Campaign for Ricky: Waterlooville dad’s dream garden looks set to take shape after ‘overwhelming’ response to News appeal

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AN EFFORT to renovate a back garden belonging to a Waterlooville dad who says he is ‘lucky to be alive’ looks set to unite the town’s community.   

Landscapers, carpenters, golfing green keepers, supermarket staff and a specialist sports equipment supplier are among those who have come to Ricky Kirk’s aid since his story appeared in The News on Monday

Ricky Kirk and his fiance, Clarissa, with their three-year-old son, George. Picture: Habibur Rahman

Ricky Kirk and his fiance, Clarissa, with their three-year-old son, George. Picture: Habibur Rahman

The 39-year-old former sub-contractor hoped to tidy up the garden of his family home in Galaxie Road, Cowplain, after refurbishing the inside. 

But as he neared the end of the project he ‘died twice' when he suffered back-to-back cardiac arrests on June 25. 

His partner Clarissa had planned to team up with family friend Michelle Dewdney to tidy the garden on Saturday, April 13. 

But it now looks like their tag-team effort has grown into a community-wide campaign – after scores of businesses and Good Samaritans were touched by Ricky’s story. 

The mounds of rubble which sat in Ricky Kirk's garden before the Campaign for Ricky was launched. Picture: Habibur Rahman

The mounds of rubble which sat in Ricky Kirk's garden before the Campaign for Ricky was launched. Picture: Habibur Rahman

Ricky said: ‘I’m completely overwhelmed by the generosity of everybody who is trying to help. 

‘The sense of community spirit has blown me away and it’s looking like April 13 is going to be a crazy day. 

‘Thank you for the absolutely amazing response.’ 

Having been taken to Queen Alexandra Hospital for lifesaving treatment, Ricky was forced to stay at the site for three months after getting severe sepsis and pneumonia. 

Michelle Dewdney, Ricky, Clarissa and George. Picture: Habibur Rahman

Michelle Dewdney, Ricky, Clarissa and George. Picture: Habibur Rahman

They caused him to lose ‘about 95’ per cent of his vision and left him with a motor disorder, apraxia, and hypoxia – an injury triggered when the brain is starved of oxygen. 

Clarissa, who his now his full-time carer, hopes a renewed back garden will given Ricky a place to rekindle the bond he once had with their little boy, George, three, in the summer. 

On the response to Monday’s appeal, the 34-year-old said: ‘It has been amazing so far.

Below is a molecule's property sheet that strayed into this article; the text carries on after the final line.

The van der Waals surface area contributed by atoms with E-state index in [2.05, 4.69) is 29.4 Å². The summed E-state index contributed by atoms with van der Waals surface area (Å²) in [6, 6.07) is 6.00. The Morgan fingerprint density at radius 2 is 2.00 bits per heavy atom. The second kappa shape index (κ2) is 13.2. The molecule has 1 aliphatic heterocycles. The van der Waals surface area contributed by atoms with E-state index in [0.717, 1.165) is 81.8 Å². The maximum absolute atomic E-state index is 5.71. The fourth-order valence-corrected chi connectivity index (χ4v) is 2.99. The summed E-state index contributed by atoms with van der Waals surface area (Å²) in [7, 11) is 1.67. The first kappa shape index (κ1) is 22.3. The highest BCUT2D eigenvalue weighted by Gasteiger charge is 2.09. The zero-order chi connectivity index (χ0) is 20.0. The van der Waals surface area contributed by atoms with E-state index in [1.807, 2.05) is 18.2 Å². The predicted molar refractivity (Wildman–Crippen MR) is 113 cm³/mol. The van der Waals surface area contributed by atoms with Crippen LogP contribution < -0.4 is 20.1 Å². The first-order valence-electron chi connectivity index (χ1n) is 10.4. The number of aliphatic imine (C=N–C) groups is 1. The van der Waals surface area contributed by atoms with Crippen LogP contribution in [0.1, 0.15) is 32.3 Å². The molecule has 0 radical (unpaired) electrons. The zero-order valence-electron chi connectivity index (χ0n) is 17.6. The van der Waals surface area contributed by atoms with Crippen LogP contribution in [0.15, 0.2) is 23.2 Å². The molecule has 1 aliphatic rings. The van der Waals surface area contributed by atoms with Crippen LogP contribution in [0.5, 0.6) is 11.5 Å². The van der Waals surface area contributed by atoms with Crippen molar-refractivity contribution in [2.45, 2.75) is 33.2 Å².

‘I had a company come forward who are going to re-do all our fencing, Michelle has been contacted by some landscapers and there are so many businesses who have said they just want to help.

‘The project that was going to be me, Michelle and some friends has grown in a way we never could have expected. 

‘There’s rounding up people to get a few pairs of extra hands, then there’s this – it’s incredible.’ 

Among those supporting the drive, known as the Campaign for Ricky, is Sheffield-based Goalfix Sports – which supplies equipment for blind sports. 

The firm has agreed to send Ricky a new football it is developing which is larger than a standard blind football and makes a sound upon impact – making it suitable for his reduced vision and safe for George to play with. 

It is understood Fareham-based firm L & S Waste Management Ltd will also be providing a skip for the day of the effort. 

Supermarket fundraiser will offer up credit for refreshments 

After picking up a copy of The News and reading Ricky’s story, former Tesco fundraiser Sheila Barker-Wallis was touched. 

The 77-year-old from Horndean laid down her duties as Tesco Petersfield’s community champion a year ago but she continues to serve local people and works on the customer service representative at the store. 

She will donate a £100 Tesco voucher to the Campaign for Ricky.

‘I read Ricky’s story when it flashed up on my phone and I knew I could help,’ she said. 

‘What he’s been through, at his age, is heartbreaking and I think the community coming together like this is amazing. 

‘I imagine they’ll need refreshments on the day, so the money can go on that, and we have some beautiful flowers in at the moment they can choose from too.’ 

County councillor’s bid to recruit reliable hands 

As a Hampshire councillor for Waterloo and Stakes North, Ann Briggs admits she has a vested geographical interest in helping people like Ricky Kirk. 

But while she says his story ‘touched the hearts of a lot of people’, she was able to empathise with him on some level. 

‘Having had sepsis myself, I felt very strongly that they needed help and I just asked the green keepers at Waterlooville Golf Club if there is a chance they would be lend a hand,’ she said. ‘I was told all of them would be willing.’ 

‘It would be absolutely wonderful to see to see the mess in the garden cleared so it can be enjoyed by their little boy.’